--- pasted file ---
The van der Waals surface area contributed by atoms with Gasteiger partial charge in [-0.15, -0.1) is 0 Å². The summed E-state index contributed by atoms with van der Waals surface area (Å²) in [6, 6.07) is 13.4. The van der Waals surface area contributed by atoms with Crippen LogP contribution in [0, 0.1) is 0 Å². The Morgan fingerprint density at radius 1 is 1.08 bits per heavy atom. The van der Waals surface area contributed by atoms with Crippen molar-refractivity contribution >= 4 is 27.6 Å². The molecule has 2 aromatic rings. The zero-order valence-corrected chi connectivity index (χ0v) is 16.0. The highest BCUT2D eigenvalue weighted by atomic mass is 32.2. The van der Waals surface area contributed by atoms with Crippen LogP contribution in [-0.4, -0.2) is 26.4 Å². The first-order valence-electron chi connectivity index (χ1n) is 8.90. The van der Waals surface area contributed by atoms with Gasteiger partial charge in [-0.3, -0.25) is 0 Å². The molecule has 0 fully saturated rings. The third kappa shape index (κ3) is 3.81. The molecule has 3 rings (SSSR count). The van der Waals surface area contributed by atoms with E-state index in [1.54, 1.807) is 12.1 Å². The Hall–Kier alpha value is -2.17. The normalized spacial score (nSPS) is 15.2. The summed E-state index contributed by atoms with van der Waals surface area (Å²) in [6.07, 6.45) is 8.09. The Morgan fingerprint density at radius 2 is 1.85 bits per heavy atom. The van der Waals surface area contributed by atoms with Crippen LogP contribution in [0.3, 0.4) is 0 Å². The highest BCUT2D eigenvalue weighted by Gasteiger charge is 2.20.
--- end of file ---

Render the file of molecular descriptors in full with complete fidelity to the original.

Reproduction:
The van der Waals surface area contributed by atoms with Gasteiger partial charge in [-0.15, -0.1) is 0 Å². The summed E-state index contributed by atoms with van der Waals surface area (Å²) in [6, 6.07) is 13.4. The van der Waals surface area contributed by atoms with Crippen LogP contribution in [0, 0.1) is 0 Å². The Morgan fingerprint density at radius 1 is 1.08 bits per heavy atom. The van der Waals surface area contributed by atoms with Crippen molar-refractivity contribution >= 4 is 27.6 Å². The molecule has 2 aromatic rings. The zero-order valence-corrected chi connectivity index (χ0v) is 16.0. The highest BCUT2D eigenvalue weighted by atomic mass is 32.2. The van der Waals surface area contributed by atoms with Crippen LogP contribution in [-0.4, -0.2) is 26.4 Å². The first-order valence-electron chi connectivity index (χ1n) is 8.90. The van der Waals surface area contributed by atoms with Gasteiger partial charge in [-0.3, -0.25) is 0 Å². The molecule has 0 fully saturated rings. The third kappa shape index (κ3) is 3.81. The molecule has 3 rings (SSSR count). The van der Waals surface area contributed by atoms with E-state index in [1.54, 1.807) is 12.1 Å². The Hall–Kier alpha value is -2.17. The normalized spacial score (nSPS) is 15.2. The summed E-state index contributed by atoms with van der Waals surface area (Å²) in [6.07, 6.45) is 8.09. The Morgan fingerprint density at radius 2 is 1.85 bits per heavy atom. The van der Waals surface area contributed by atoms with Crippen LogP contribution in [0.3, 0.4) is 0 Å². The highest BCUT2D eigenvalue weighted by Gasteiger charge is 2.20.